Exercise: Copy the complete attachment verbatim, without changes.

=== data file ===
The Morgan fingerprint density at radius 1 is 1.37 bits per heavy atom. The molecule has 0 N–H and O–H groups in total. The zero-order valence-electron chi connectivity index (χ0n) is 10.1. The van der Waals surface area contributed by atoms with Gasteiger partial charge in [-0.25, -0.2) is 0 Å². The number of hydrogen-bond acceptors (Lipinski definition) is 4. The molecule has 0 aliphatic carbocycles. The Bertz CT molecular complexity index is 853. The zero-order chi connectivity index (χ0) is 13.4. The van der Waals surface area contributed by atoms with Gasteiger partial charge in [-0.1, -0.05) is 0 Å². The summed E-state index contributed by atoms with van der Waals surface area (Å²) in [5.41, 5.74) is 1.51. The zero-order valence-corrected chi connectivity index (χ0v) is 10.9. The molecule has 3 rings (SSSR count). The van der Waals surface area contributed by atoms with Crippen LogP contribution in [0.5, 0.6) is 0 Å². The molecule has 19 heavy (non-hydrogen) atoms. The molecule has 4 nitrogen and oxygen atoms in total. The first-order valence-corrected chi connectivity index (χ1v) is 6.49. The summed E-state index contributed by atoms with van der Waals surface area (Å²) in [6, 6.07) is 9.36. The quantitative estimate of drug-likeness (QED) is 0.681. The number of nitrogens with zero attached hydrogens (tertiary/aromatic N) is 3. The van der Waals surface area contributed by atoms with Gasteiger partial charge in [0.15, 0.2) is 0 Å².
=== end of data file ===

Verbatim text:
The Morgan fingerprint density at radius 1 is 1.37 bits per heavy atom. The molecule has 0 N–H and O–H groups in total. The zero-order valence-electron chi connectivity index (χ0n) is 10.1. The van der Waals surface area contributed by atoms with Gasteiger partial charge in [-0.25, -0.2) is 0 Å². The number of hydrogen-bond acceptors (Lipinski definition) is 4. The molecule has 0 aliphatic carbocycles. The Bertz CT molecular complexity index is 853. The zero-order chi connectivity index (χ0) is 13.4. The van der Waals surface area contributed by atoms with Gasteiger partial charge in [-0.1, -0.05) is 0 Å². The summed E-state index contributed by atoms with van der Waals surface area (Å²) in [5.41, 5.74) is 1.51. The zero-order valence-corrected chi connectivity index (χ0v) is 10.9. The molecule has 3 rings (SSSR count). The van der Waals surface area contributed by atoms with Crippen LogP contribution in [0.5, 0.6) is 0 Å². The molecule has 19 heavy (non-hydrogen) atoms. The molecule has 4 nitrogen and oxygen atoms in total. The first-order valence-corrected chi connectivity index (χ1v) is 6.49. The summed E-state index contributed by atoms with van der Waals surface area (Å²) in [6, 6.07) is 9.36. The quantitative estimate of drug-likeness (QED) is 0.681. The number of nitrogens with zero attached hydrogens (tertiary/aromatic N) is 3. The van der Waals surface area contributed by atoms with Gasteiger partial charge in [0.15, 0.2) is 0 Å².